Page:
TAMPA — I am always skeptical of big energy because of how much energy companies seek subsidies, handouts, mandates, and quotas.

For instance, Duke Energy CEOs have supported carbon taxes and Cap and Trade. Rio Tinto, a huge uranium mining company, has backed cap-and-trade, which would drive more business to nuclear. Chesapeake Energy, a natural-gas titan, pushed a regulatory war on coal by funding environmentalist groups. Natural gas mogul T Boone Pickens has been fighting for subsidies for natural-gas-powered cars (and giving journalists free coffee and water at the Convention Center to make its case).

So, with great interest I listened to Southern Company CEO Thomas Fanning this morning at an energy-policy forum outside the Republican National Convention. Fanning very briefly laid out his vision, and it was mostly a free-market vision. He called for tax reform – scrapping tax incentives, lowering the rates, and abolishing capital gains taxes. He called for “reducing overreaching regulation,” and freeing up oil, coal, and gas resources.

Nuclear, coal, oil, and gas get plenty of tax deductions and credits, but Fanning told me “I’d be willing to trade every tax benefit we get for a lower corporate income tax rate.”

On the other hand, Southern Company has profited from federal loan guarantees – not the same loan-guarantee program as Solyndra, though, so most Republicans think that’s fine. Also, Southern was a big leader in FutureGen, a multi-industry effort to get federal subsidies for a clean-coal demonstration project – though, Southern was one of the first to pull out.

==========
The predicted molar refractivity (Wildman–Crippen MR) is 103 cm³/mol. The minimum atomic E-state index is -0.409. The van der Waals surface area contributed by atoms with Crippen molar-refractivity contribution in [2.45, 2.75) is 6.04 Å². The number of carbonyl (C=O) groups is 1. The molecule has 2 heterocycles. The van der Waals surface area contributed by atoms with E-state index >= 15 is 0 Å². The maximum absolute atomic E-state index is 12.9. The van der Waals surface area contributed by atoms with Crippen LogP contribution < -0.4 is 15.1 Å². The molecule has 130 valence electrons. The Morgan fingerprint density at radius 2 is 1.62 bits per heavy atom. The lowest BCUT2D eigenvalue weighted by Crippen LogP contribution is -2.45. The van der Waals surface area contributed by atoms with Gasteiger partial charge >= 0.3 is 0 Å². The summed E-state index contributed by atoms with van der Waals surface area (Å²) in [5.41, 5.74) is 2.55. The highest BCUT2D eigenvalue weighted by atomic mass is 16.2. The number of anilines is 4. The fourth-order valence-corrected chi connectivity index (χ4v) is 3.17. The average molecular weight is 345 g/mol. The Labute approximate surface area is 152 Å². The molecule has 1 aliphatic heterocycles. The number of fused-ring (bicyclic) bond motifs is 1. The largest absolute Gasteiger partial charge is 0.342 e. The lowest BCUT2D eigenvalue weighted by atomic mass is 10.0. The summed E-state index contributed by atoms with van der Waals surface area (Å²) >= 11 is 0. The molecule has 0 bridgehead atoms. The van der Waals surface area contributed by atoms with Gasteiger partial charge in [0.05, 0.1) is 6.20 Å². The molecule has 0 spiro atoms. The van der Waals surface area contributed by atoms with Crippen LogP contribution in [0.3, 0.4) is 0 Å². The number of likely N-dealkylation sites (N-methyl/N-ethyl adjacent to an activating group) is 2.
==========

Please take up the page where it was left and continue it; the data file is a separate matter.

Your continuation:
“There is I think a role for the federal government,” Fanning said when I brought these issues up. “But it’s not to pick winners and losers.”

This is pretty boilerplate non-specific stuff, but Fanning drew me a diagram to make the point that government should be involved in early-stage research and development, but not when technology gets commercializable. In Alabama, the Southern Company operates the DOE-funded National Carbon Capture Center. In all, Southern Company has raked in $788 million in federal grants in the past decade, mostly for things like carbon capture and coal gasification.

West Virginia congresswoman Shelly Moore Capito, meanwhile sounded like she was having it both ways. She maintained that Obama is waging a “war on coal” through EPA regulations – she even posited that federal inmate Keith Russell Judd pulled 47% in her state’s presidential primary because voters were angry at Obama’s war on coal.

Capito critiqued cap-and-trade as “picking winners and losers in this country. That’s what cap-and-trade meant to me.”

But repeatedly, she called for subsidies for clean coal. “I think the government’s role is to incent that kind of research and development,” Capito said. “It does go to the all-of-the-above strategy…. Tax incentives – well-placed tax incentives – are what we can do at the federal level. We’ve done it before.”

Cato Institute energy scholar Jerry Taylor, on a later panel put it well, I think: “When you hear the all-of-the-above energy strategy, what you’re really hearing is ‘No Lobbyist Left Behind’.”

But from the podium this week, I expect to hear that “All of the Above” line on energy a good bit.